As the weekend approached, the roads were fenced off and big boards and hoardings blocked the view to outsiders without a residence or a ticket. The tram service around the streets was suspended, though the racers would have to contend with the tramlines. A stall was set up outside the casino where bets on the race’s outcome could be placed. Posters for the event, some drawn by Noghes himself — he was an accomplished illustrator — were placed all round the surrounding area. Frogmen were commissioned to stand by around the harbour for the weekend. The harbour-master found himself busy making room for yet more yachts — though they had to be moved well back from the harbour sides. The race was by invitation only. Doubtless aided by Chiron’s campaigning on Noghes’ behalf, the response was good, though not overwhelming. There was no entry from the Maserati team, for instance, nor from the two leading Alfa privateers Achille Varzi and Gastone Brilli-Peri. But the French contingent was very well represented. Marcel Lehoux, ‘Williams’ (William Grover-Williams), and Philippe Etancelin were already well-established front-rank Bugatti privateers. Mario Lepori, the veteran Victor Rigal, and Christian Dauvergne had finished one-two-three in their Bugattis at the Grand Prix d’Antibes two weeks earlier. From Austria came an entry for Hans Stuck’s Austro-Daimler and from Germany a semi-works Mercedes SSK for Rudolf Caracciola. Although Rudi had performed miracles with this powerful but huge brute on several occasions, his chances around the tight confines of Monte Carlo were expected to be slim.
Grover-Williams, the former chauffeur of artist William Orpen — famous for his portraits of society figures — was already familiar with Monaco. As was the other driver racing under a pseudonym: Bugatti driver ‘Georges Philippe’ was in fact the Baron de Rothschild.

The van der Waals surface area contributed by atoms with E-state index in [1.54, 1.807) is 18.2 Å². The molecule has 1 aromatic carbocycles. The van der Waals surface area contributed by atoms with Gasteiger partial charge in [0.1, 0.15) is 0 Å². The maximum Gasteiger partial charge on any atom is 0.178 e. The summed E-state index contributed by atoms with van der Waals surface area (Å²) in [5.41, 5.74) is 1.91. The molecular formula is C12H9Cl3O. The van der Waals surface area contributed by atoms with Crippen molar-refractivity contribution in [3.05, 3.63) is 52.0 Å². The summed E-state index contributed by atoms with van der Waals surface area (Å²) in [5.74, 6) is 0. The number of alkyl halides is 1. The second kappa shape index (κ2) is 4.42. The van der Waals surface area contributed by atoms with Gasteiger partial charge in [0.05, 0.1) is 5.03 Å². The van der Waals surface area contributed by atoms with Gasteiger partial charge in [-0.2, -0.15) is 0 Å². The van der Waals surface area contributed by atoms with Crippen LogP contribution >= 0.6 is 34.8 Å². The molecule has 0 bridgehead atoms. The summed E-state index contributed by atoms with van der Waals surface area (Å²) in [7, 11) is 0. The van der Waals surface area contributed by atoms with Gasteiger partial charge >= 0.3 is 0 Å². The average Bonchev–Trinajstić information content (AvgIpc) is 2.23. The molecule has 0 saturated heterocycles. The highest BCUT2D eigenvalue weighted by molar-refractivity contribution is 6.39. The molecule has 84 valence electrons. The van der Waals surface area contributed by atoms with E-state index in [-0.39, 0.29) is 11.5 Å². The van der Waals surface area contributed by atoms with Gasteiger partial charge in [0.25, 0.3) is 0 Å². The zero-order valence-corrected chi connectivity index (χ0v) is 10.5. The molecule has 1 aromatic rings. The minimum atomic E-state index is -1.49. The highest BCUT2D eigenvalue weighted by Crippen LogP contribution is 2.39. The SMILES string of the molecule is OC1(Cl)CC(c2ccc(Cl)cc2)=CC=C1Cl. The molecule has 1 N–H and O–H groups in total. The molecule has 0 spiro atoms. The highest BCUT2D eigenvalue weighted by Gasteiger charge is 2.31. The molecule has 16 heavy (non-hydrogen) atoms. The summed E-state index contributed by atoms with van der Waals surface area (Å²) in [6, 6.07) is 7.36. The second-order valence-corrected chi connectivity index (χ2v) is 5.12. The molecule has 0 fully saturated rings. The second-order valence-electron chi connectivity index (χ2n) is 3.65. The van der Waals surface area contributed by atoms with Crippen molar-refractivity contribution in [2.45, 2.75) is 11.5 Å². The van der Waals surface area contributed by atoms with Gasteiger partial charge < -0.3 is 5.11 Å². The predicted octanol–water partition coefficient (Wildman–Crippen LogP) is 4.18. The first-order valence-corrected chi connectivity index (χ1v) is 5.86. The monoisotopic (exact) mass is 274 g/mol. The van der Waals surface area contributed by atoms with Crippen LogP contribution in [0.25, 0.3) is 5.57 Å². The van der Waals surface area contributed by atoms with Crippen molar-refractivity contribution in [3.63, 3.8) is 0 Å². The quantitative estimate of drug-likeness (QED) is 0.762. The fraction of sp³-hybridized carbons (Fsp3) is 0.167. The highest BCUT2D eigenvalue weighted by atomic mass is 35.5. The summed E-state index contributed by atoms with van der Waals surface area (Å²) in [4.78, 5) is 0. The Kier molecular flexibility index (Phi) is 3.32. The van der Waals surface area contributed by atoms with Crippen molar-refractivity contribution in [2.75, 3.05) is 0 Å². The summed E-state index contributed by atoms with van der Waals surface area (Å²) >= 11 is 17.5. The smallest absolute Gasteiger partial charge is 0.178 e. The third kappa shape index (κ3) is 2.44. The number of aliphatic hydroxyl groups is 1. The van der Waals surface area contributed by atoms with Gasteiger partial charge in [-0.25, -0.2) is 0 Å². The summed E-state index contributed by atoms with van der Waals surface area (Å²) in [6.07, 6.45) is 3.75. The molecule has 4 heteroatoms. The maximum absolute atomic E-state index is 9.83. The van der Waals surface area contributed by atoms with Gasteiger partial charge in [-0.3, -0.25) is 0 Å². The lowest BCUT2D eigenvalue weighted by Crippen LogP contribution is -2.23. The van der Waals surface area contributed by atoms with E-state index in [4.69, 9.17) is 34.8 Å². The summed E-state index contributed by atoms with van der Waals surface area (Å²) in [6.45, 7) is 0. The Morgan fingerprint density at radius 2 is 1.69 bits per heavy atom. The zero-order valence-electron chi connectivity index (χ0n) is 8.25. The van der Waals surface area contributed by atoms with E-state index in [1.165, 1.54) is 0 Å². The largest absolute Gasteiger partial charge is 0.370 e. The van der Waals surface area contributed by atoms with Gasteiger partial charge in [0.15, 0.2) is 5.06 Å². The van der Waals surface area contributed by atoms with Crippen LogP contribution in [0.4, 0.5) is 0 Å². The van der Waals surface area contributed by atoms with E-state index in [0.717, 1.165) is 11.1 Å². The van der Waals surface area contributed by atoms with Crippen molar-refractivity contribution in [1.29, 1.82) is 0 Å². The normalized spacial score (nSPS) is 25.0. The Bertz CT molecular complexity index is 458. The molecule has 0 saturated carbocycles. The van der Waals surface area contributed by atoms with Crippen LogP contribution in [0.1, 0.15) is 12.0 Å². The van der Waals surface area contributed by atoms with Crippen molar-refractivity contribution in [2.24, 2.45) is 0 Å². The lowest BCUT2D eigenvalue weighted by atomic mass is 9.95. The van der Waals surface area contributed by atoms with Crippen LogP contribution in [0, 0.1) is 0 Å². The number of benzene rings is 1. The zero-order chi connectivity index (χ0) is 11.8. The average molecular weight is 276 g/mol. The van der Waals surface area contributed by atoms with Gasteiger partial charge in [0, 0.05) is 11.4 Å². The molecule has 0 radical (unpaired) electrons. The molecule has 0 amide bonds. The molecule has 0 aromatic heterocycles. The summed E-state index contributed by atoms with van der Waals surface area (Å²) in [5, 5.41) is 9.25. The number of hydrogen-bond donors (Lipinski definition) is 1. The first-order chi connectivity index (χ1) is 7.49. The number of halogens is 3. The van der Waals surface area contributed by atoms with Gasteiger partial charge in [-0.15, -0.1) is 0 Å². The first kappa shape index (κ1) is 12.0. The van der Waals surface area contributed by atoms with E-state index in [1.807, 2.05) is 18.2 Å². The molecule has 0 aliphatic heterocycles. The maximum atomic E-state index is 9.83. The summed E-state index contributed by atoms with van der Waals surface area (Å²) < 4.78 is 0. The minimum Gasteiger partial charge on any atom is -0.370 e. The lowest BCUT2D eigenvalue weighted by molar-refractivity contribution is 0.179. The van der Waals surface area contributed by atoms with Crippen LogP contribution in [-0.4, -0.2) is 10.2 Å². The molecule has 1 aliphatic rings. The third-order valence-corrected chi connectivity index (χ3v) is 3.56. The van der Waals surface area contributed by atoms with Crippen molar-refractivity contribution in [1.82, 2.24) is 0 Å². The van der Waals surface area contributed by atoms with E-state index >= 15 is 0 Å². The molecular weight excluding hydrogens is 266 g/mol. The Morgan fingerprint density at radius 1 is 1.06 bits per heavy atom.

Ironically the only native Monegasque driver could not be present. Louis Chiron was committed to the clashing Indianapolis 500 for his American sponsor Freddy Hoffman. But Chiron’s protégé Dreyfus was there — his Bugatti T37A one of the five entries in the voiturette class (for cars up to 1500cc). He hadn’t initially been invited, but with a good run of success in nearby minor races and some campaigning on his behalf from Bugatti’s Ernest Friederich, Dreyfus got his entry.
Not all the residents opted to stay around to spectate, as related by Dreyfus: “Monaco was a favourite winter resort for the monied elite, the older members of which came to have their tea on the terrace, and a little peace and quiet. Their tranquillity had been rather rudely disrupted when the Grand Prix came to town — with pre-race practice scheduled for 5.30am. After a couple of mornings of that, a good many hotel suites became suddenly vacant — which was convenient because this made rooms available for the people who were arriving in Monte Carlo specifically for the race.”
As was the custom at the time, the grid was chosen by ballot. Etancelin’s Bugatti T35C (supercharged 2-litre) drew pole on the three by three line-up, with Williams 35B (supercharged 2.3-litre) in the middle of the second row. Stuck had crashed his Austro-Daimler in practice and was a nonstarter, while Caracciola began way back, 15th of the 16 starters. But once the race was underway the progress of the white Mercedes was astonishing. While Williams soon established a place at the front, Caracciola came storming through in the 7.1-litre supercharged monster. Twice he hustled the big car into the lead but each time was thwarted by extra pit stops to replace shredded tyres. Grover-Williams wound up a comfortable winner, over a minute ahead of the Bugatti T35C of Georges Bouriano, with Caracciola third. Dreyfus won the voiturette class with fifth overall.
The event was adjudged a great success. Cars could race along a track consisting of a cliff precipice and a harbour front after all, people would flock to see them and the Automobile Club de Monaco would get its seat on the international governing body. Monaco had pulled it off again.